I'm enjoying a weekend away. On Friday evening I was with the MacInnes clan, celebrating David's 81st birthday. I love David & Clare - friends for many years, godly, fun, and wonderfully inspiring. Plus - great food. Always make sure your closest friends provide you with great food. A special treat to see Rob & Tamsin, and Harry & his boys, and a whole assortment of dogs too.
Then on to John & Clare Hayns, for more friendship therapy. Good people are the greatest gift.
Clare H is now curate in Woodstock, and I am looking forward to hearing her preach this morning. We spent some time chatting last night about the text for today - the Transfiguration - and what we find there.
The Transfiguration is a strange event. Speaking about it has issues. There are people who will say, (good Christian folk at that) "But I've never had an experience of God". How can we talk about a story that has such an immense experience at its heart to people for whom experience is a mystery?
Clare wondered if part of the issue is the way people sometimes apprehend experience. Do people 'have an experience' without realising it?
I wonder if in fact many of us are a bit like St Peter. He sees Moses & Elijah and the cloud & gets that something is going on, and wants to grab a hold of the thing and memorialise it there and then. "Let's build booths! One for each of you!" That's his response - and by the time he's stopped working out what to do, the moment has passed.
When I went to the Olympics, I was like everyone else. I had my iPhone out, snapping photos like they were going out of fashion. I even made a couple of audiboos. And then I realised a dynamic that was going on and put the thing away. For the mementos we take such care to create can put true experience at arm's length.
If we aren't careful, we don't really see a stadium, Usain Bolt, a crowd, a world record, the wonder of the greatest show on earth, if instead of using our eyes, ears, nose, taste, touch - if all we are using is the screen on those ubiquitous iPhones. They allow us see but a tiny part. The world made small. The experience mediated through a technological wonder, with memories limited because the actual experience was focussed around that rectangular black device.
People do it at weddings. Baptisms. Jubilees. Concerts. Parties. I've even seen it at funerals. Memories at one remove.
"But what did it smell like?"
"How hot was it?"
"What was the person next to you on the other side like?"
Blank looks. Didn't take those photos...
St Peter would've had an iPhone. He'd have been snapping away. He'd have been just like us.
Anglicans do it by creating services to memorialise something. It's not the thing, it's the service to commemorate the thing that we obsess about...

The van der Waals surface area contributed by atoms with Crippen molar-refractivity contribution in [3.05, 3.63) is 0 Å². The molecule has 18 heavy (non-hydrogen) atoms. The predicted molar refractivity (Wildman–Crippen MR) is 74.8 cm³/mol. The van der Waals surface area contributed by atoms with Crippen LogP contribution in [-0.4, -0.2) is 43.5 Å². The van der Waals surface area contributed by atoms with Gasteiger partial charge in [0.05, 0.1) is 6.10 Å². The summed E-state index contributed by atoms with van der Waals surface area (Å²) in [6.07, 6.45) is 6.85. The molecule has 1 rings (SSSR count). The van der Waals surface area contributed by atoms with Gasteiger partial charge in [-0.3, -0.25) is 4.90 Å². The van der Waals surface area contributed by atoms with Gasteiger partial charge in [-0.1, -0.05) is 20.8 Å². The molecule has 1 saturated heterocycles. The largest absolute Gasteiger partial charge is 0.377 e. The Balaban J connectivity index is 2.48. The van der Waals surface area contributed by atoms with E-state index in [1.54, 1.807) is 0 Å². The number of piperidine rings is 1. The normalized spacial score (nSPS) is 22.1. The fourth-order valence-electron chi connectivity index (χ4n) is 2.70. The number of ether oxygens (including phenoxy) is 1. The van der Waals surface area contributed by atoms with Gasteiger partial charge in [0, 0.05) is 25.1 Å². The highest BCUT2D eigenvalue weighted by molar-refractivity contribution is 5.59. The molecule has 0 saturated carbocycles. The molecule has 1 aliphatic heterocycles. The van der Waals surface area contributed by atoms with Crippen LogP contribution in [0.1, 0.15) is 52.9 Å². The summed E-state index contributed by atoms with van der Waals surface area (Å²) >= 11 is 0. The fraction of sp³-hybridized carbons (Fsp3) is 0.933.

And experience of God is obtusely hard to find sometimes because actually it's obvious. It's now. Right now. In fact it's not magic or necessarily mystical, but immediate and here.
There's no need to capture the moment. Live it instead.
Jesus' promise is to be with us always, so one of the things we have to learn to do is believe the promise and (in faith) half-turn to him without losing sight of what we are looking at (try it, now) and say with a wondering smile - "Do you see that?"
When I was a kid I heard the phrase "arrow prayer". I suppose I'm talking about that. Except - "arrow prayer", as my old college Chaplain at Merton used to say, suggests that God is over there somewhere & we have to shoot our prayers with the hope they will hit the target occasionally.
He's not there. He's here. Experience is about trusting that, and then living like it.
And maybe, just maybe, we'll see and feel and know the answering smile from the Maker of all things. His touch. His nod. His shared wonder. His joy too.
And in the middle of the night, asleep or half awake, having thought about all of this, suddenly I felt the most enormous, deep sense of the presence of God. Perhaps I was still churning through all of this. Perhaps - a Saturday night habit I still find hard to kick even nearly two years after leaving Pontypridd - I was murmuring in prayer through the long dark hours. But suddenly, light, and glory. And a grand temptation immediately in the midst to reflect & describe it. Which, mercifully, I threw to one side. I simply enjoyed the moment.
As the glory faded, I was reminded of Psalm 103. I felt prompted to look it up. I mean, I can do the first verse or two from memory, and the bit about 'gracious & compassionate', but I felt strongly there would be words here that would be significant. And then I fell asleep properly.
I finally did look it up this morning, and it is of course a lovely Psalm. More than that, there are indeed words in here which speak to specific things I have been mulling over in these days. Things that I'm not going to speak of yet. Other tales of glory.
Experience is better without the camera sometimes; and I say this as someone who loves to click and tweet! There are moments just to let these things happen. For God promises to be with us - and we need to learn how to be with him. Not at one remove. Then we can see and hear the most wonderful things.